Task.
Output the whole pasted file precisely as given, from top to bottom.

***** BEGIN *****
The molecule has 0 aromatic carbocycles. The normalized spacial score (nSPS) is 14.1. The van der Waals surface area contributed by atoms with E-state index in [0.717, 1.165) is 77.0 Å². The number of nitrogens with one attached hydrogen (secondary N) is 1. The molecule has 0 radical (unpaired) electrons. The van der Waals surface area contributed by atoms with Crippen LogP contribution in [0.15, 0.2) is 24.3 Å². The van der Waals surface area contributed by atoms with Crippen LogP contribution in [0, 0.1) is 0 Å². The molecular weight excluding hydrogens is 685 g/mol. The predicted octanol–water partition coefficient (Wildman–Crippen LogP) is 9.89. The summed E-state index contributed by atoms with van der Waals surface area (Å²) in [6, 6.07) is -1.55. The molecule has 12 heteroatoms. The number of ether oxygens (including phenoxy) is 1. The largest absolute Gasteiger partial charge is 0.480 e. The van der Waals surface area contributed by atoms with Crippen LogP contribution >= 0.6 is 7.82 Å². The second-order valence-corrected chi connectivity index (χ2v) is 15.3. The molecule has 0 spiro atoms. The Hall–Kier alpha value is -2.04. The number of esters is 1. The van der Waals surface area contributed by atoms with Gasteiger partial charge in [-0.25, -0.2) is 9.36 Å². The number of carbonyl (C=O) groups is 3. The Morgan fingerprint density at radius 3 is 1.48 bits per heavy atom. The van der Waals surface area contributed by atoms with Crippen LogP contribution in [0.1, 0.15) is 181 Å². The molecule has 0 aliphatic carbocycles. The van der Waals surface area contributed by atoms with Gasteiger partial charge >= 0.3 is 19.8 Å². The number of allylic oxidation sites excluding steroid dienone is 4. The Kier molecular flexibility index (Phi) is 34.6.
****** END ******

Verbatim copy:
The molecule has 0 aromatic carbocycles. The normalized spacial score (nSPS) is 14.1. The van der Waals surface area contributed by atoms with E-state index in [0.717, 1.165) is 77.0 Å². The number of nitrogens with one attached hydrogen (secondary N) is 1. The molecule has 0 radical (unpaired) electrons. The van der Waals surface area contributed by atoms with Crippen LogP contribution in [0.15, 0.2) is 24.3 Å². The van der Waals surface area contributed by atoms with Crippen LogP contribution in [0, 0.1) is 0 Å². The molecular weight excluding hydrogens is 685 g/mol. The predicted octanol–water partition coefficient (Wildman–Crippen LogP) is 9.89. The summed E-state index contributed by atoms with van der Waals surface area (Å²) in [6, 6.07) is -1.55. The molecule has 12 heteroatoms. The number of ether oxygens (including phenoxy) is 1. The largest absolute Gasteiger partial charge is 0.480 e. The van der Waals surface area contributed by atoms with Crippen LogP contribution >= 0.6 is 7.82 Å². The second-order valence-corrected chi connectivity index (χ2v) is 15.3. The molecule has 0 spiro atoms. The Hall–Kier alpha value is -2.04. The number of esters is 1. The van der Waals surface area contributed by atoms with Gasteiger partial charge in [-0.25, -0.2) is 9.36 Å². The number of carbonyl (C=O) groups is 3. The Morgan fingerprint density at radius 3 is 1.48 bits per heavy atom. The van der Waals surface area contributed by atoms with Crippen LogP contribution in [0.1, 0.15) is 181 Å². The molecule has 0 aliphatic carbocycles. The van der Waals surface area contributed by atoms with Gasteiger partial charge >= 0.3 is 19.8 Å². The number of allylic oxidation sites excluding steroid dienone is 4. The Kier molecular flexibility index (Phi) is 34.6.